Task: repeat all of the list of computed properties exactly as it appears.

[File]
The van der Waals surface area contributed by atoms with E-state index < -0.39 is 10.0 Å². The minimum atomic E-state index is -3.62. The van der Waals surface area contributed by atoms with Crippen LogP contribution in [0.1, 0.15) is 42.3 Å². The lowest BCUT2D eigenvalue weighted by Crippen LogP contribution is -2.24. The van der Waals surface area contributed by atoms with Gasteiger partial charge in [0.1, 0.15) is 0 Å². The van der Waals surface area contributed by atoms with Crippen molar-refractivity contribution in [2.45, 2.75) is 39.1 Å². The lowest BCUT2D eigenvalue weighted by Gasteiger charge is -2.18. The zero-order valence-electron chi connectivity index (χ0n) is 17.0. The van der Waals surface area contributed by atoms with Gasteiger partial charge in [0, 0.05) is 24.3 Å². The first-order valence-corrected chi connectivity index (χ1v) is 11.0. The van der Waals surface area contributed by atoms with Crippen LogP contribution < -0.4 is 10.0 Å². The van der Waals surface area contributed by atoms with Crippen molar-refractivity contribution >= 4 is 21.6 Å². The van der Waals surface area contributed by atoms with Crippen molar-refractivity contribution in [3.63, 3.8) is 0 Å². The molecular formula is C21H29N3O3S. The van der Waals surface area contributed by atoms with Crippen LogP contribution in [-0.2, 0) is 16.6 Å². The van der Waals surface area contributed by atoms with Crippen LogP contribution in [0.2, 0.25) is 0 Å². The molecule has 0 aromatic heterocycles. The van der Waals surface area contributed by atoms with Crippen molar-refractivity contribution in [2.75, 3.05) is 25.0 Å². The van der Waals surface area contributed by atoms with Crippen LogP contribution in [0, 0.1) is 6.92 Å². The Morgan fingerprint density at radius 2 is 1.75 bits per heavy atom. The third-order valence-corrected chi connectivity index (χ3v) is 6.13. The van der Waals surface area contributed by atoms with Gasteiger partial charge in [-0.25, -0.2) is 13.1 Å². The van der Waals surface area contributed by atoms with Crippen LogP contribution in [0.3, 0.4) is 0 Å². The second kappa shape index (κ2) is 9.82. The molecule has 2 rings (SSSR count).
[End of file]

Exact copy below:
The van der Waals surface area contributed by atoms with E-state index < -0.39 is 10.0 Å². The minimum atomic E-state index is -3.62. The van der Waals surface area contributed by atoms with Crippen LogP contribution in [0.1, 0.15) is 42.3 Å². The lowest BCUT2D eigenvalue weighted by Crippen LogP contribution is -2.24. The van der Waals surface area contributed by atoms with Gasteiger partial charge in [0.1, 0.15) is 0 Å². The van der Waals surface area contributed by atoms with Crippen molar-refractivity contribution in [2.45, 2.75) is 39.1 Å². The lowest BCUT2D eigenvalue weighted by Gasteiger charge is -2.18. The zero-order valence-electron chi connectivity index (χ0n) is 17.0. The van der Waals surface area contributed by atoms with Gasteiger partial charge in [0, 0.05) is 24.3 Å². The first-order valence-corrected chi connectivity index (χ1v) is 11.0. The van der Waals surface area contributed by atoms with Crippen LogP contribution < -0.4 is 10.0 Å². The van der Waals surface area contributed by atoms with Crippen molar-refractivity contribution >= 4 is 21.6 Å². The van der Waals surface area contributed by atoms with Crippen molar-refractivity contribution in [3.63, 3.8) is 0 Å². The molecular formula is C21H29N3O3S. The van der Waals surface area contributed by atoms with Crippen LogP contribution in [-0.2, 0) is 16.6 Å². The van der Waals surface area contributed by atoms with Crippen LogP contribution in [0.2, 0.25) is 0 Å². The molecule has 0 aromatic heterocycles. The van der Waals surface area contributed by atoms with Crippen molar-refractivity contribution in [2.75, 3.05) is 25.0 Å². The van der Waals surface area contributed by atoms with Crippen LogP contribution in [0, 0.1) is 6.92 Å². The Morgan fingerprint density at radius 2 is 1.75 bits per heavy atom. The third-order valence-corrected chi connectivity index (χ3v) is 6.13. The van der Waals surface area contributed by atoms with Gasteiger partial charge in [-0.25, -0.2) is 13.1 Å². The van der Waals surface area contributed by atoms with Crippen LogP contribution in [0.3, 0.4) is 0 Å². The second kappa shape index (κ2) is 9.82. The molecule has 2 rings (SSSR count).